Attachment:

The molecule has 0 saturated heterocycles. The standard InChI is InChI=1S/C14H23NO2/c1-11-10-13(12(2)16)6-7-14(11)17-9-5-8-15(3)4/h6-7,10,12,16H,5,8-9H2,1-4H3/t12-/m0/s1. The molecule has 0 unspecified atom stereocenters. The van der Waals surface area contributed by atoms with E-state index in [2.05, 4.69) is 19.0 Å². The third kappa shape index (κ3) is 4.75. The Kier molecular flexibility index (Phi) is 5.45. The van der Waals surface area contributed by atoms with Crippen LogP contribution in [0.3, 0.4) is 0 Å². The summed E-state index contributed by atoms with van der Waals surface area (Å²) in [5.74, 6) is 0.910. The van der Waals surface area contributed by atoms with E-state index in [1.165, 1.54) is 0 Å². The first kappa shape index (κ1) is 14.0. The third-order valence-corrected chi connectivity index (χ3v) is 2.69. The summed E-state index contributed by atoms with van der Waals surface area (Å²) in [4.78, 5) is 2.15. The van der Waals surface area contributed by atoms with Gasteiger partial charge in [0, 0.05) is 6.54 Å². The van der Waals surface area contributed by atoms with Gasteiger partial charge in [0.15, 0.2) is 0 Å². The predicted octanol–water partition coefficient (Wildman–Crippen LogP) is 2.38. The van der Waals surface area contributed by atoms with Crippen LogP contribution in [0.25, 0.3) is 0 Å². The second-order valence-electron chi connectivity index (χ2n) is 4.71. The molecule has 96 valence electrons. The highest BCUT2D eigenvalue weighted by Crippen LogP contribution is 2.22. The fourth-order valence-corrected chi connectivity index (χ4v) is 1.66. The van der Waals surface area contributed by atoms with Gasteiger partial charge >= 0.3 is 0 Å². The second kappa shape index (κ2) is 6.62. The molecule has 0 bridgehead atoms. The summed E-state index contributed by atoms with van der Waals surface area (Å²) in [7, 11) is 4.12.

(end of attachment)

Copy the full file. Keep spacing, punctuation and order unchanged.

The molecule has 0 saturated heterocycles. The standard InChI is InChI=1S/C14H23NO2/c1-11-10-13(12(2)16)6-7-14(11)17-9-5-8-15(3)4/h6-7,10,12,16H,5,8-9H2,1-4H3/t12-/m0/s1. The molecule has 0 unspecified atom stereocenters. The van der Waals surface area contributed by atoms with E-state index in [2.05, 4.69) is 19.0 Å². The third kappa shape index (κ3) is 4.75. The Kier molecular flexibility index (Phi) is 5.45. The van der Waals surface area contributed by atoms with Crippen LogP contribution in [0.3, 0.4) is 0 Å². The summed E-state index contributed by atoms with van der Waals surface area (Å²) in [5.74, 6) is 0.910. The van der Waals surface area contributed by atoms with E-state index in [1.165, 1.54) is 0 Å². The first kappa shape index (κ1) is 14.0. The third-order valence-corrected chi connectivity index (χ3v) is 2.69. The summed E-state index contributed by atoms with van der Waals surface area (Å²) in [4.78, 5) is 2.15. The van der Waals surface area contributed by atoms with Gasteiger partial charge in [0, 0.05) is 6.54 Å². The van der Waals surface area contributed by atoms with Gasteiger partial charge in [0.15, 0.2) is 0 Å². The predicted octanol–water partition coefficient (Wildman–Crippen LogP) is 2.38. The van der Waals surface area contributed by atoms with Crippen LogP contribution in [0.25, 0.3) is 0 Å². The second-order valence-electron chi connectivity index (χ2n) is 4.71. The molecule has 96 valence electrons. The highest BCUT2D eigenvalue weighted by Crippen LogP contribution is 2.22. The fourth-order valence-corrected chi connectivity index (χ4v) is 1.66. The van der Waals surface area contributed by atoms with Gasteiger partial charge >= 0.3 is 0 Å². The second kappa shape index (κ2) is 6.62. The molecule has 0 bridgehead atoms. The summed E-state index contributed by atoms with van der Waals surface area (Å²) in [7, 11) is 4.12.